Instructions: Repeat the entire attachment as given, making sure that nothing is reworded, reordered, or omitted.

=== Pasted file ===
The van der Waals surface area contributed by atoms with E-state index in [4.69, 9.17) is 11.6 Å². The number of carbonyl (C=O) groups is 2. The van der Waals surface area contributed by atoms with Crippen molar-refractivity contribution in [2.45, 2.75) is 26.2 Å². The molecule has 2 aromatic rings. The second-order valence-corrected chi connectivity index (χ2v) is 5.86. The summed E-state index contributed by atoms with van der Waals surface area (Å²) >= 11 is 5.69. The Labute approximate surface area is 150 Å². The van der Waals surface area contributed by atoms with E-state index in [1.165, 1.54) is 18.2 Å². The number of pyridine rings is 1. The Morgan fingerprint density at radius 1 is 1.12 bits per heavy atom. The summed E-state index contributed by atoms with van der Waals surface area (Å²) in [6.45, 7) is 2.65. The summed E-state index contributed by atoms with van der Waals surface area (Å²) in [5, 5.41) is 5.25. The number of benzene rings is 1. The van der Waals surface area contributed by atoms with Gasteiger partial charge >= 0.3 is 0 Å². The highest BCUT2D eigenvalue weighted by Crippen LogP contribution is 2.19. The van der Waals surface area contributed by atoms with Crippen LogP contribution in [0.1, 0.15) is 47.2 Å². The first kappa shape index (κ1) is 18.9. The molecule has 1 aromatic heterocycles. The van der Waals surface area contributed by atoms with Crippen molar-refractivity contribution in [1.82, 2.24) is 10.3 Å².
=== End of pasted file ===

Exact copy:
The van der Waals surface area contributed by atoms with E-state index in [4.69, 9.17) is 11.6 Å². The number of carbonyl (C=O) groups is 2. The van der Waals surface area contributed by atoms with Crippen molar-refractivity contribution in [2.45, 2.75) is 26.2 Å². The molecule has 2 aromatic rings. The second-order valence-corrected chi connectivity index (χ2v) is 5.86. The summed E-state index contributed by atoms with van der Waals surface area (Å²) >= 11 is 5.69. The Labute approximate surface area is 150 Å². The van der Waals surface area contributed by atoms with E-state index in [1.165, 1.54) is 18.2 Å². The number of pyridine rings is 1. The Morgan fingerprint density at radius 1 is 1.12 bits per heavy atom. The summed E-state index contributed by atoms with van der Waals surface area (Å²) in [6.45, 7) is 2.65. The summed E-state index contributed by atoms with van der Waals surface area (Å²) in [5, 5.41) is 5.25. The number of benzene rings is 1. The van der Waals surface area contributed by atoms with Gasteiger partial charge >= 0.3 is 0 Å². The highest BCUT2D eigenvalue weighted by Crippen LogP contribution is 2.19. The van der Waals surface area contributed by atoms with Crippen LogP contribution in [0.1, 0.15) is 47.2 Å². The first kappa shape index (κ1) is 18.9. The molecule has 1 aromatic heterocycles. The van der Waals surface area contributed by atoms with Crippen molar-refractivity contribution in [1.82, 2.24) is 10.3 Å².